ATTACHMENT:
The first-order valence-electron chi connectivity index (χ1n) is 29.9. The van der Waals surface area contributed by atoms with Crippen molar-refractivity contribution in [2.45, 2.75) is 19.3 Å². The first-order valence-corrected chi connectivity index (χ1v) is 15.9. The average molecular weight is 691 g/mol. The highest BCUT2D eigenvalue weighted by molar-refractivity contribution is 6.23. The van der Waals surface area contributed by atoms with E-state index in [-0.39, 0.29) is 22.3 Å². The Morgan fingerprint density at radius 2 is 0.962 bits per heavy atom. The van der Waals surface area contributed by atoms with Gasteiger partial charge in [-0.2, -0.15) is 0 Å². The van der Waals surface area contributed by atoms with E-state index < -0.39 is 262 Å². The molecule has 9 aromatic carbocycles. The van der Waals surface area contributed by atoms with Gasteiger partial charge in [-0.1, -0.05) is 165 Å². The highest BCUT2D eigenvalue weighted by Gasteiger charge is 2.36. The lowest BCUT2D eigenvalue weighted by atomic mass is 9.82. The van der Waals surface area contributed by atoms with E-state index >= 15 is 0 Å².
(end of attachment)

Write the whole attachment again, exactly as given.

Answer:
The first-order valence-electron chi connectivity index (χ1n) is 29.9. The van der Waals surface area contributed by atoms with Crippen molar-refractivity contribution in [2.45, 2.75) is 19.3 Å². The first-order valence-corrected chi connectivity index (χ1v) is 15.9. The average molecular weight is 691 g/mol. The highest BCUT2D eigenvalue weighted by molar-refractivity contribution is 6.23. The van der Waals surface area contributed by atoms with E-state index in [-0.39, 0.29) is 22.3 Å². The Morgan fingerprint density at radius 2 is 0.962 bits per heavy atom. The van der Waals surface area contributed by atoms with Gasteiger partial charge in [-0.2, -0.15) is 0 Å². The van der Waals surface area contributed by atoms with E-state index < -0.39 is 262 Å². The molecule has 9 aromatic carbocycles. The van der Waals surface area contributed by atoms with Gasteiger partial charge in [-0.1, -0.05) is 165 Å². The highest BCUT2D eigenvalue weighted by Gasteiger charge is 2.36. The lowest BCUT2D eigenvalue weighted by atomic mass is 9.82. The van der Waals surface area contributed by atoms with E-state index >= 15 is 0 Å².